Halloween was all about the kids- and fun in being a kid. Sadly, things are different. A lot of kids don't do the door to door thing anymore. Its just not safe anymore, and sometimes people don't even buy candy anyway. Trick or Treating now takes place in a mall or shopping center, a church or neighborhood block party. These "safe" alternatives have created a haven for families to feel safe and to celebrate- but the results aren't the same to those of us who remember. We look at our own kids in the costumes we bought at the department store or Wal-mart with all the accessories and shake our heads. Sure, they look cute and they are having fun, you think to yourself, but you remember a different time. You remember going out with your buddies like an assult team demanding sugary treats, and then commiserating on what you got from house to house. You had fun spending time making a costume, and although mom may have seemed a little exasperated at having to sew this or fix that, you suspect she had fun too. You remember the trades; comparing your mound of candy with that of your friends or siblings and attempting to outswindle the other of that prized full size candy bar. While you are remembering all that, do yourself a favor: while your kid is sifting through all the fun-size this (rip off), goopy gummi that, and the occasional gift certificate or pencil- sneak a big ol' candy bar in their bag. Then sit down with them at home, go through their bag with them, and watch their eyes light up. That's what it's all about. Let them have a little fun.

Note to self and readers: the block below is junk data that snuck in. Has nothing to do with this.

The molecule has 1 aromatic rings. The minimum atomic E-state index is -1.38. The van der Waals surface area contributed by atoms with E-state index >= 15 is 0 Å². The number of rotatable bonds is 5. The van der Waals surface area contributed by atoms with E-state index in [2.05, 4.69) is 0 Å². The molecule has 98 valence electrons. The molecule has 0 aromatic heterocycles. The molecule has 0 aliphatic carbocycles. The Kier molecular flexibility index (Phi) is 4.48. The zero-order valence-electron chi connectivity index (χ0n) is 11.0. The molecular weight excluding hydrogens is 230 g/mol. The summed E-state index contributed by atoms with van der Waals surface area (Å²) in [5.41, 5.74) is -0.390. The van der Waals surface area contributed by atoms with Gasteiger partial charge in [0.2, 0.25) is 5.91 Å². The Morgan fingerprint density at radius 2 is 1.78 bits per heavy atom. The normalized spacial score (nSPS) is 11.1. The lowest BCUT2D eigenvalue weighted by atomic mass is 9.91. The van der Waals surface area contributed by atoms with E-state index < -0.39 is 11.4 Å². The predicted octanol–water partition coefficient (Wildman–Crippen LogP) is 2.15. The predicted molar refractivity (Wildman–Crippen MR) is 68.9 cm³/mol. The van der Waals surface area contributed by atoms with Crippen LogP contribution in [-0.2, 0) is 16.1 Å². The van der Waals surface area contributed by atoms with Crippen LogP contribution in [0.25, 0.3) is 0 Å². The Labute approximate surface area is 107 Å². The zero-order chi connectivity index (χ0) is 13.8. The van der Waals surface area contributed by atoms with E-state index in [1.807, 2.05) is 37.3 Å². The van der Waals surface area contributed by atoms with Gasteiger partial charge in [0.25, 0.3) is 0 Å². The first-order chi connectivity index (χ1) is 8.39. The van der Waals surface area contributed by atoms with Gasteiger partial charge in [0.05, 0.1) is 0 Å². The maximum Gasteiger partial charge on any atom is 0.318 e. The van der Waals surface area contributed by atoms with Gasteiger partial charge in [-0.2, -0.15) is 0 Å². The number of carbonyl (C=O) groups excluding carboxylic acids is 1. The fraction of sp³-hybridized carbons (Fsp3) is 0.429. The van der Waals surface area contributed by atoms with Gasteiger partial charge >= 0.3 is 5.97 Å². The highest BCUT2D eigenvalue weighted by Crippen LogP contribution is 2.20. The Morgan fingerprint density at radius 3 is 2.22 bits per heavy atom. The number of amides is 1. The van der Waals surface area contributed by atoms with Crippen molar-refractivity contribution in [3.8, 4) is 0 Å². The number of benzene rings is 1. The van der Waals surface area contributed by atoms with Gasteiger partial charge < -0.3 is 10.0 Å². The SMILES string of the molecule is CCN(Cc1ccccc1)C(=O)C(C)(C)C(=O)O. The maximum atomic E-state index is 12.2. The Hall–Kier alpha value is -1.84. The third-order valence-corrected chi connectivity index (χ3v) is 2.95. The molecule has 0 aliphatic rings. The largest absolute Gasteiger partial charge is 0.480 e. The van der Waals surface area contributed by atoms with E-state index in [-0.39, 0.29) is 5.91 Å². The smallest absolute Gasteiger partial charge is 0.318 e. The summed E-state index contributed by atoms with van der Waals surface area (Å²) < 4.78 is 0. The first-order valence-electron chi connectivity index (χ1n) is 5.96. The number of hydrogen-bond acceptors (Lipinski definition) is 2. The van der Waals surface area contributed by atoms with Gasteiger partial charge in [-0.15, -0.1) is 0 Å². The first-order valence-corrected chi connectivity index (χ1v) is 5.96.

Today, in honor of brave Trick or Treaters, past and present, we present the "score". This was the candy that made all the hard work pay off. This was the stuff, that if it wasn't in your bag, it wasn't Halloween. Most of it is still around- but some of it is in different forms. We present, in no particular order, the Top Shelf Halloween Trick or Treat Picks!
Candy Corn/Melocreme Pumpkins
Orange Kit Kat
Full Size Candy Bar
Candy Corn/Melocreme Pumpkins
Man, this was the "stuff." In fact, you knew Halloween was close at hand when the Candy Corn started popping up in the drug stores. Candy Corn is probably the most universal Halloween candy there is- you can find it in little bowls on office desks, at the doctors office, and even on your teacher's desk. It was kind like, "Well, Johnny you made a D- on the spelling test, but here have some candy corn!" Or "Mrs. Smith -your tests came back, and it does appear that it is definately not a rash, but something worse. But here, have some candy corn." It's everywhere! The pumpkins were the best of the batch. You know you used to pick them out first and leave the corn for the rest of the suckers! Brachs makes the best around, and now the pumpkins come in their own bag. The Autumn Mix, with the different shapes is still around as well.